Michelle Hancock remembers her father sitting in the dark in the living room listening to Billy Joel's ode to the Vietnam war, "Goodnight Saigon," as the sound of the helicopter rotors thrashed through the speakers and filled the room. Steve Hancock would listen to the song over and over.
You didn't go into the living room then. You just left him alone.
She and her brother Steve also remember teasing their father about the flies — he was obsessed with killing them and was really good at it. One day he said to them, a bit defensively, do you want to know why? And all of a sudden, it wasn't funny anymore.
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In Vietnam, Steve Hancock told his children, the flies were big and fierce and hurt when they bit you. So you learned to kill flies. Among other things. Things that made up part of the darkness that lay in a corner of Steve Hancock's soul after serving in the Marine Corps in Vietnam from 1967 through 1969.
Most of the time, Hancock, who died of pancreatic cancer in 2006 at age 58, hid those terrible memories well. He met his wife, Brenda, in 1971 and they were married in 1974. He worked for Electric Boat for 30 years. He was a member of the VFW. He loved the Red Sox. He was a hard-core runner who ran a number of marathons, including the Marine Corps Marathon in Washington, D.C.
He was a singer and the founding father of the "Plaiders," the runners who wear crazy plaid sports jackets and sing "Only You" (by the original Platters) and became a tradition at the Manchester Road Race. He was quick with a smile or a laugh, loved his friends and family and loved to have a good time. Even after he was diagnosed with pancreatic cancer in 2004, he remained upbeat about the fatal disease.
And he was patriotic. He and his friends ran with the American and POW-MIA flags at the Four on the Fourth road race every July 4 in Chester. His favorite song was not "Only You," but the "Star-Spangled Banner," which he sang at road races and events at Electric Boat and even in the shower.
But there was another side that only his closest friends who spent time in Vietnam knew about. Michelle, his son Steve and Brenda didn't know much about his tour in Vietnam. They knew he was a Marine, that he had big scars on his back and one on his stomach after being shot twice. That he was awarded two Purple Hearts, which are enshrined with the flag that draped his coffin at his son Steve's house in Bozrah.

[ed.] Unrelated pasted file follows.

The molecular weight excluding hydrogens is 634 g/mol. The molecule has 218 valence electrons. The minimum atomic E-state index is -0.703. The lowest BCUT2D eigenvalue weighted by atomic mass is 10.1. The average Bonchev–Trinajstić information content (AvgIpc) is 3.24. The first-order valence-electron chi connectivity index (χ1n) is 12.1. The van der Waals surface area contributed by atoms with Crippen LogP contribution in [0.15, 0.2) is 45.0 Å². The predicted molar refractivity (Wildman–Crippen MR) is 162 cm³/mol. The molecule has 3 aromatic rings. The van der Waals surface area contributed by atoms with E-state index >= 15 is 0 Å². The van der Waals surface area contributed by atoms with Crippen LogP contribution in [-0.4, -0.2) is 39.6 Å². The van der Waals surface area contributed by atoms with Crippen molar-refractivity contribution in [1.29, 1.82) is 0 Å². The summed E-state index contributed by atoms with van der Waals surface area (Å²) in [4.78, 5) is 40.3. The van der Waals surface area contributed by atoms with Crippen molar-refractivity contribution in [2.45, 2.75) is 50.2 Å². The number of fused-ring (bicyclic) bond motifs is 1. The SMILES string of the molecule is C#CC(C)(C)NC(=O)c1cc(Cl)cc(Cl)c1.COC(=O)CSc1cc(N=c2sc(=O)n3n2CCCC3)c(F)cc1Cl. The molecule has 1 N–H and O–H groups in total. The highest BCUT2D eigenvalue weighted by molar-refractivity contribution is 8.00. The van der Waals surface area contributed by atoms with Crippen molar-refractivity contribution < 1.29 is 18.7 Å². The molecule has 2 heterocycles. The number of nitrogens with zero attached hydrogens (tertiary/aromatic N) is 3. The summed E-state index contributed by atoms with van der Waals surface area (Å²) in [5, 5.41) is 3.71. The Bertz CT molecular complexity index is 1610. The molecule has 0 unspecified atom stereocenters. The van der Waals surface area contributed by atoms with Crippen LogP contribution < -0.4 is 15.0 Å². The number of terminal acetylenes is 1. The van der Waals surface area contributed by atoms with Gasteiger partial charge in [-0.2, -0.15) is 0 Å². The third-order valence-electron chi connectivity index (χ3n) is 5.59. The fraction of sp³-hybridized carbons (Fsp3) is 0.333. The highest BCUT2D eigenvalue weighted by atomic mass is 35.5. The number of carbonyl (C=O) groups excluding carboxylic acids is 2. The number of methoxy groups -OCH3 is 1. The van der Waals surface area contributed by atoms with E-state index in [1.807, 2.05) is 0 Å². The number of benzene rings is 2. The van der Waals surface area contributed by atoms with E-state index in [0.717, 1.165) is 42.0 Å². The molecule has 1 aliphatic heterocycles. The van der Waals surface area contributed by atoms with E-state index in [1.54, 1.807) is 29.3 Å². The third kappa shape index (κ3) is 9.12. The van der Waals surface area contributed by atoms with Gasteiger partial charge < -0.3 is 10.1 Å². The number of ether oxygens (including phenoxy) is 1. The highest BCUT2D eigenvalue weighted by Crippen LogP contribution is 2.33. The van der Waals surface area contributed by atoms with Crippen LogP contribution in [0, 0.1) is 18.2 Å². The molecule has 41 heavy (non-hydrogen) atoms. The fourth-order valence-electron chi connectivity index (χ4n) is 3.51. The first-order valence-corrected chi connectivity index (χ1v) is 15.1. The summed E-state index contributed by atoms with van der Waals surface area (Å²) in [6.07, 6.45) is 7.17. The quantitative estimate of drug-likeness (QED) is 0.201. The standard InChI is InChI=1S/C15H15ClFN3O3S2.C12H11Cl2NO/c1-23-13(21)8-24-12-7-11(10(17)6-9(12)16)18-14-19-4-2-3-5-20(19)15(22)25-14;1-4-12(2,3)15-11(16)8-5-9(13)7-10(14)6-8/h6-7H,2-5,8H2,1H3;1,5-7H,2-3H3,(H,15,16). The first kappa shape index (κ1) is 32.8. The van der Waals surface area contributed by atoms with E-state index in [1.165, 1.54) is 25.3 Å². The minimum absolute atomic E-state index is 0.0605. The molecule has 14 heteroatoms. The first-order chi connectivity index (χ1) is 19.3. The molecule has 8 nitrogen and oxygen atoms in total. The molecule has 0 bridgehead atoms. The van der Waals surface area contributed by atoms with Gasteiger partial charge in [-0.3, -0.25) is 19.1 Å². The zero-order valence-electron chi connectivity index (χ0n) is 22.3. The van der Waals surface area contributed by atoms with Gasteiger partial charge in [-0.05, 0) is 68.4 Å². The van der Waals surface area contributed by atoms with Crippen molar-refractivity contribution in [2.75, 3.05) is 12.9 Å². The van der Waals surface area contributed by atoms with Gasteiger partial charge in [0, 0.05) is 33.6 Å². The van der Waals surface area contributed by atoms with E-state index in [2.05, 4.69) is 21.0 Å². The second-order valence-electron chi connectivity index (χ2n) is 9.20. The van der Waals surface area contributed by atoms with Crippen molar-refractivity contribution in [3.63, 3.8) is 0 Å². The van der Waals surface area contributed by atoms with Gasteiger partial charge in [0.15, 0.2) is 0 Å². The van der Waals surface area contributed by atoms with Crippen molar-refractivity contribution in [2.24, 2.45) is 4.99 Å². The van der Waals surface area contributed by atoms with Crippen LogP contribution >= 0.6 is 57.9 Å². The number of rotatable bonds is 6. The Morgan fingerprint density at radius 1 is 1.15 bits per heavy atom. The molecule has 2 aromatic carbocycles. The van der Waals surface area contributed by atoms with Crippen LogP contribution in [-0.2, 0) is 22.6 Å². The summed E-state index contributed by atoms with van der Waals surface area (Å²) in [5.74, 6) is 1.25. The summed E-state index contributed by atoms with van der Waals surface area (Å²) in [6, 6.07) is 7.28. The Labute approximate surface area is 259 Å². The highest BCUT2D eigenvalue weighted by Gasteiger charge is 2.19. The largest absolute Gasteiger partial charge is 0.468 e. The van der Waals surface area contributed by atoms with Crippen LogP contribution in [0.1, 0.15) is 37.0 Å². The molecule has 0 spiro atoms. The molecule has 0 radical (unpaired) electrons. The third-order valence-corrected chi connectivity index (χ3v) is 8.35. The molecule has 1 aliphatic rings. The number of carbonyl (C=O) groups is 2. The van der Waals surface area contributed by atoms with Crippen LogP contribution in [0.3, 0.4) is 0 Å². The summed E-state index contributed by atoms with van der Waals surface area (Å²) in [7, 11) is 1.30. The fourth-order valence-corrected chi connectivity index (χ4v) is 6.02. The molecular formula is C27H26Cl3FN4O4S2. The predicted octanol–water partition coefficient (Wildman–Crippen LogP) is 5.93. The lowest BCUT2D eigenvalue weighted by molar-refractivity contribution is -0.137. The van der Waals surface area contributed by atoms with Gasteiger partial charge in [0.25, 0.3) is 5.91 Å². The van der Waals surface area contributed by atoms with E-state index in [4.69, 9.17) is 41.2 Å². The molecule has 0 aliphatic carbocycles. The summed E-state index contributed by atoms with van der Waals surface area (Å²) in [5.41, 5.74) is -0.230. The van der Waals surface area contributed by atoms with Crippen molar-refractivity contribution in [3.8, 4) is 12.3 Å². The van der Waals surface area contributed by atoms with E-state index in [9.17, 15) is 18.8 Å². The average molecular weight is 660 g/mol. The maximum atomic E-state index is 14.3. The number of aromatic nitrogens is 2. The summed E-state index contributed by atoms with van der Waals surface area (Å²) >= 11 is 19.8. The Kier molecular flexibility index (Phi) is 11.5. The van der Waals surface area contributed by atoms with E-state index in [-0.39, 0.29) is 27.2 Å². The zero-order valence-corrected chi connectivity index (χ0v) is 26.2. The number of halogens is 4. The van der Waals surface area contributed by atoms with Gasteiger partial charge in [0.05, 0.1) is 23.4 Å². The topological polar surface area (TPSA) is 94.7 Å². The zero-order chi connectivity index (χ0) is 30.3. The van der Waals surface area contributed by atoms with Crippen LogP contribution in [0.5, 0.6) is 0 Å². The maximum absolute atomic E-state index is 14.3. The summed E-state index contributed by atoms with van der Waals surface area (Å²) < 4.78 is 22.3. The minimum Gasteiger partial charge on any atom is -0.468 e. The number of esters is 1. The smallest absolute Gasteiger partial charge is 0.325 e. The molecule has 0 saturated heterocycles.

"He was so proud to serve his country," said his friend Tommy Lee, who served in the Army in Vietnam from October 1968 to December 1969. "When we came home from Vietnam, we were shunned by most, except family. That's why I think Vietnam vets tended to bond together and share their demons with other veterans.
"I've never shared anything with my family. I don't get into specific details of patrols and I know Steve was the same way. Steve chased his demons for years. He was right in the thick of things. He was such a proud man. So proud to be an American, so proud to be a Marine."
Hancock enlisted in 1967. When he arrived in Vietnam, he wrote a letter to his mother that began, "Dear Family, Well, here I am in Nam and the place is all right."
They found a box of letters and pictures and newspaper clippings and military records in the attic of the house in Bozrah, where Brenda and Steve and the two kids lived for years. His meal card was there. A poem he wrote, which read in part:
'Make it back' is what we say
How many dodgers burned their cards today?
And then we wonder to ourselves inside
Have they no spirit, no country pride?
There is a telegram to his mother and father informing them "that your son Lance Corporal Stephen G. Hancock USMC was injured 5 February 1968 … he sustained a gunshot wound to the lower back." Another telegram arrived in May. It was another gunshot wound to the lower back, this one more serious. Eventually he was shipped back to the U.S., where he spent time recuperating and then at training camps in Washington and California.
He returned to Vietnam as part of a training operation in 1969 and was honorably discharged on March 5, 1970. He was decorated with a number of honors, including the Purple Heart, the Vietnamese Service Medal with four stars, the National Defense Medal and the Combat Action Ribbon.
"Other than my father, Steve was my hero," Lee said. "He was one of my heroes. He was a genuine man. He would open his arms to everybody.
"We talked, we wept. We held each other. A lot of guys who are Vietnam vets have gone through the same emotions. It was awful. It was horrible. He was an infantry rifleman. He was as far north as they could send people. It was ugly every day for him, and all the other Marines who were with him.
"During the Tet Offensive, it was an awful bloodbath for like two weeks. The biggest losses we took in Vietnam; he was in the thick of it."
And then he came home. Married. Had his family. Ran at thousands of road races. Sang the national anthem thousands of times. Wore his plaid jacket with the Plaiders at the Manchester Road Race.
"We used to be able to do the race in under an hour," one of his friends and fellow Plaider John Ficarra said in 2004 before the Thanksgiving Day 4.748-mile race. "But Steve gets a little carried away."
"We went to a lot of his races," Michelle said. "It was fun because afterwards, it was party time.
"He was an entertainer. He was the life of the party all the time. No matter what the situation was. He was an incredible dancer and would grab anyone and make them look like they knew how to dance. He was the backbone of our family, our support. I still feel lost to this day, seven years after he's been gone.
"He was a hero to my brother and I. We looked up to him."